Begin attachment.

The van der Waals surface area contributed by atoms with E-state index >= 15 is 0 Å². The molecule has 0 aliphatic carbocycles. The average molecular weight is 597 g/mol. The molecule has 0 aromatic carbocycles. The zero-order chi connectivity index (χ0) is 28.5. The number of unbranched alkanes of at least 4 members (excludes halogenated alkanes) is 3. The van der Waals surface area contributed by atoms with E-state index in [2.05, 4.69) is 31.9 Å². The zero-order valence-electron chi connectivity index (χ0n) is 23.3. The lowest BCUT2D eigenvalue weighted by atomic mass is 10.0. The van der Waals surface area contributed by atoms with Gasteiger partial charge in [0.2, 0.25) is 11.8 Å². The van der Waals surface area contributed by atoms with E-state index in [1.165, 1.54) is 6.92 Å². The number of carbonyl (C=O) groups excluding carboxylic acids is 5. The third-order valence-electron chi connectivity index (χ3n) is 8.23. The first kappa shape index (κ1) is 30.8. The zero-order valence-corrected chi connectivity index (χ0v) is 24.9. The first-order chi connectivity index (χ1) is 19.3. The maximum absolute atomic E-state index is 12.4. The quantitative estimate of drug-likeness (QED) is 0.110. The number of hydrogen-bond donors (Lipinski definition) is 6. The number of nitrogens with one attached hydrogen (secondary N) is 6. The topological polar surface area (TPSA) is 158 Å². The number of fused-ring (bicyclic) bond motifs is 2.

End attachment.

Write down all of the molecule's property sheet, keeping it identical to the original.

The van der Waals surface area contributed by atoms with E-state index >= 15 is 0 Å². The molecule has 0 aliphatic carbocycles. The average molecular weight is 597 g/mol. The molecule has 0 aromatic carbocycles. The zero-order chi connectivity index (χ0) is 28.5. The number of unbranched alkanes of at least 4 members (excludes halogenated alkanes) is 3. The van der Waals surface area contributed by atoms with E-state index in [2.05, 4.69) is 31.9 Å². The zero-order valence-electron chi connectivity index (χ0n) is 23.3. The lowest BCUT2D eigenvalue weighted by atomic mass is 10.0. The van der Waals surface area contributed by atoms with Gasteiger partial charge in [0.2, 0.25) is 11.8 Å². The van der Waals surface area contributed by atoms with E-state index in [1.165, 1.54) is 6.92 Å². The number of carbonyl (C=O) groups excluding carboxylic acids is 5. The third-order valence-electron chi connectivity index (χ3n) is 8.23. The first kappa shape index (κ1) is 30.8. The zero-order valence-corrected chi connectivity index (χ0v) is 24.9. The first-order chi connectivity index (χ1) is 19.3. The maximum absolute atomic E-state index is 12.4. The quantitative estimate of drug-likeness (QED) is 0.110. The number of hydrogen-bond donors (Lipinski definition) is 6. The number of nitrogens with one attached hydrogen (secondary N) is 6. The topological polar surface area (TPSA) is 158 Å². The number of fused-ring (bicyclic) bond motifs is 2.